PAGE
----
Let's get one thing straight: I've never been a baker. There was a short stint, back when I was taking Adult Living in high school, when I managed to make a nice sour cream pound cake and, more impressively, an apple pie completely from scratch, crust and all. But ever since then, I've been more of a savory sides-and-main kind of girl.
I have another confession: this is not entirely my recipe. It's largely another cook's adaptation of a tarte tatin recipe from The Joy of Cooking, which I found at Deb Perelman's blog Smitten Kitchen. All I did was add the idea of the puff pastry crust, which makes the whole thing easier. I've proven once in my life that I can make a pie crust from scratch. I don't need to do it every time I make a dessert, especially when I like puff pastry better anyway.
And now, for the reason I chose this particular tarte tatin recipe: she calls it "Molly's Apple Tarte Tatin." For those who don't know me, I used to have a wonderful cat named Molly. She had a short tail that wouldn't bend and a calico coat so vividly variegated that it prompted me sometimes to call her names like "Butterscotch," "Bumblebee," and "Speckle." She adored pepperoni and anything made of pork - we used to say she lived in Birmingpig. She was (appropriately) a Leo who was sure upon meeting you for the first time that you were just going to love her. She had teeny, skinny arms and legs, an enormous belly, huge green eyes, and donkey ears. This may not make sense, but D always said that her features made her look sort of like Audrey Hepburn. Two years ago this November, we took her to the vet for some apparently innocuous breathing problems, and as it turns out, she had heartworms. She died on the ER table that night, lying between D and me, mercifully sedated.
So, this recipe is for the lovely Molly, our little piglet.
I apologize that I only have a picture of the final slice of the tarte and not the whole thing, but I made it for dinner on Friday night with D's parents, and we demolished the whole thing in under 24 hours. Not bad. Anyway, I kind of like the picture the way it is: one lone slice left, swimming in a pool of pure salted caramel.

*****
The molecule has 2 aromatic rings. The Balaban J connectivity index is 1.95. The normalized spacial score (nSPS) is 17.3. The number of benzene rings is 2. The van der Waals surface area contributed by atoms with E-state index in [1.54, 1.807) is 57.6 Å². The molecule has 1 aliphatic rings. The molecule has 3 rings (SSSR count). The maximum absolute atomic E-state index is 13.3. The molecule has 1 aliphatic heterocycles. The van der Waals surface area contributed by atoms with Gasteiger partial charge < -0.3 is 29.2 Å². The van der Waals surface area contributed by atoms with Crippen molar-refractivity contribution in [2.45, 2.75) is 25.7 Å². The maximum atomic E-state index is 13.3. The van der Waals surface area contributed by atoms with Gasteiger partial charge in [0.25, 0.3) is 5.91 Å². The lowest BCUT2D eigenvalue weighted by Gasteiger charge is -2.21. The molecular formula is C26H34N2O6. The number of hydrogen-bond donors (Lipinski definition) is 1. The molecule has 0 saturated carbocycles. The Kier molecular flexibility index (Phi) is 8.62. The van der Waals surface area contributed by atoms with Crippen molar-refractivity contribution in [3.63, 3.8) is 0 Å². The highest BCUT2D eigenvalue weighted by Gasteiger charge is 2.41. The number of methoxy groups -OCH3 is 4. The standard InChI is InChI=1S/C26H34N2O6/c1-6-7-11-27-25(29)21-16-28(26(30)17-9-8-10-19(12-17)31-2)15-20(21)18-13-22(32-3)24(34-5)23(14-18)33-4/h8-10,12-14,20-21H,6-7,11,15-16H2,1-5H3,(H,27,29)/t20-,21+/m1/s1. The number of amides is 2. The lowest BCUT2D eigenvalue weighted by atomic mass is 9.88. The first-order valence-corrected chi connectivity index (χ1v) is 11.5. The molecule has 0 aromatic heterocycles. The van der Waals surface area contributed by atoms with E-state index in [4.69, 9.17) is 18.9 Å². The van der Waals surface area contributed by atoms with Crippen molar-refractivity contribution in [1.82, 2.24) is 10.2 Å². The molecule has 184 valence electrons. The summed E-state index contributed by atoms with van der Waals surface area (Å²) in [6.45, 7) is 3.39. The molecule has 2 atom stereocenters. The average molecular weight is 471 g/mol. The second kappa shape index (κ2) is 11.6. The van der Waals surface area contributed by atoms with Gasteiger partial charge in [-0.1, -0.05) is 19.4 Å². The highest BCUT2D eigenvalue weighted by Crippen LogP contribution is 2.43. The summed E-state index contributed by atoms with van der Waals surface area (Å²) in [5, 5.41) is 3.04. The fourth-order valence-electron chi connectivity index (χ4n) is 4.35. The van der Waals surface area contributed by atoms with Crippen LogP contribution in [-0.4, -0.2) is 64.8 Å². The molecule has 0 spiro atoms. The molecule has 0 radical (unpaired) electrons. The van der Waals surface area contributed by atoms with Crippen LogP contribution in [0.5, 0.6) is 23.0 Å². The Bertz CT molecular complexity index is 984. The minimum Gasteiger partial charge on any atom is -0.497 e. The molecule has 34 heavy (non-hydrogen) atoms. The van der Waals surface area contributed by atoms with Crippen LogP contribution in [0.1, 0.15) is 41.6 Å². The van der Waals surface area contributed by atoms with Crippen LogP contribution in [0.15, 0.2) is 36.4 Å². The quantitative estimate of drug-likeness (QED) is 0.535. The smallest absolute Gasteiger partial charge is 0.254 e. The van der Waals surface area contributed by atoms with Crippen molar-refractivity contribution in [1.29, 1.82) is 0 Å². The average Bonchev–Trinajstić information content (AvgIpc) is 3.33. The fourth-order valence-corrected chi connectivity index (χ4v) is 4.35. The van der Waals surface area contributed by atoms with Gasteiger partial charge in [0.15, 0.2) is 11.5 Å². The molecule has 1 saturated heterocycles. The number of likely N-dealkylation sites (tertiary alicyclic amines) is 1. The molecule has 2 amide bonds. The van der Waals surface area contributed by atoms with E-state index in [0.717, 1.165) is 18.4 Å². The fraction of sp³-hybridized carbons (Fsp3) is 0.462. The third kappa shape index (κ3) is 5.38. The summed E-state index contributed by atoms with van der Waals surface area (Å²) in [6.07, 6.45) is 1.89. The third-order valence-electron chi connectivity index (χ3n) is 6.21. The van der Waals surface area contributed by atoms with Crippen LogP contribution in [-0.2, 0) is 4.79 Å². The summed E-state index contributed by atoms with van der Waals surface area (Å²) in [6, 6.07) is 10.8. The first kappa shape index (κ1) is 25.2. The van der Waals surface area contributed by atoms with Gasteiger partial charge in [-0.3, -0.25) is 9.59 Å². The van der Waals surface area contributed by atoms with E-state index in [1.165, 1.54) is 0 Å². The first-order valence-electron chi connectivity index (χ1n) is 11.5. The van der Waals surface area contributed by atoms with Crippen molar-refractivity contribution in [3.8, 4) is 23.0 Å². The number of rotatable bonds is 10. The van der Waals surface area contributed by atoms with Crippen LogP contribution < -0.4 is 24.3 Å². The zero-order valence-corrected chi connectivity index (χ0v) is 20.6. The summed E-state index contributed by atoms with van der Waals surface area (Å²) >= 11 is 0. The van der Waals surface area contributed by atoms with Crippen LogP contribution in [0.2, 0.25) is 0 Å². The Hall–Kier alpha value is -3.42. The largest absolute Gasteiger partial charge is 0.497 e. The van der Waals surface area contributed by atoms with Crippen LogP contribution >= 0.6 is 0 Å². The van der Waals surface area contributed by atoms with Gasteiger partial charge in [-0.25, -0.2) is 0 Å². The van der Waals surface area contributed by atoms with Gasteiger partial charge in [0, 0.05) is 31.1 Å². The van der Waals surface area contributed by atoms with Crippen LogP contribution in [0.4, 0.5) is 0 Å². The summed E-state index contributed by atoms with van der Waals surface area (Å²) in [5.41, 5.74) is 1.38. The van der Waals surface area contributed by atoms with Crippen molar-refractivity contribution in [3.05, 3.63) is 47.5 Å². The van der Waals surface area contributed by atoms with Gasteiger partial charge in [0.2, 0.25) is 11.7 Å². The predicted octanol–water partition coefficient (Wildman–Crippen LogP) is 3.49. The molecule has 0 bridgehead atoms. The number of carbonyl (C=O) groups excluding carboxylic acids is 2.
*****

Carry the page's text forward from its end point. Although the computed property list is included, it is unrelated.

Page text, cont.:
The gestalt of this recipe is not to be underestimated. It's composed of a deceptively short list of simple ingredients that somehow, when cooked this way, become nothing short of sublime. As a final note, let me just encourage you not to skimp on the chantilly cream - when it comes to dessert, I say go big or go home.
tarte tatin with chantilly cream
7 medium apples (We used Gala.)
1 stick (4 oz.) salted butter
1 cup sugar (white or brown, depending on your preference)
1 frozen puff pastry crust, thawed in the refrigerator overnight
Take out the thawed puff pastry and unfold it. Using the same 10-inch skillet you’ll use for the apple filling as a template, lay the square of pastry over it and cut off the corners so that it’s basically circular and fits inside the skillet’s top edge. Fold it back in thirds and put it back in the refrigerator, covered in a tea towel or paper towel to keep it damp.
Peel and core the apples, cutting them into quarters – nothing smaller, as they’ll cook down quite a bit. You don’t need to toss them with lemon juice to keep them from browning; they’ll brown plenty in the pan, if you’re lucky! :)
In a 10-inch diameter, heavy, oven-proof skillet, melt a stick of salted butter over low heat. Remove pan from heat and stir in a cup of sugar. Tap or bump the pan so that the mixture is evenly distributed over the bottom.
Arrange the cut and peeled apple quarters side-down in the skillet, overlapping them first in a layer around the edge of the skillet and then filling in the middle. Stack them as closely as you can.
Preheat oven to 375 degrees.
Put the skillet back on high heat on the stove. Boil sugar, butter, and apples over high heat for 10 to 12 minutes, until juices are starting to brown some. Using a sharp paring knife, spear each slice and carefully flip it over in the pan (it’ll take a couple of minutes to do all of them.) Then continue cooking on high for another 5 minutes or so, until it’s really brown.
Take the puff pastry crust out of the refrigerator and cover the skillet with it, tucking in the edges a bit on the sides. Be careful not to burn your fingers!
Bake for 15 to 18 minutes, just until the crust is as golden-brown as you like it.
Take it out of the oven, let it cool for a half hour, and then carefully flip it onto a large plate. Use a rubber scraper to get all the caramel out of the bottom of the pan, and spoon it on top.
1 small (6 to 8 oz.) carton whipping cream
1 tsp. vanilla extract
1 tbsp. sugar
Whip all three ingredients together in a large bowl with a hand mixer until they form stiff peaks. Put a dollop on top of your tarte slice.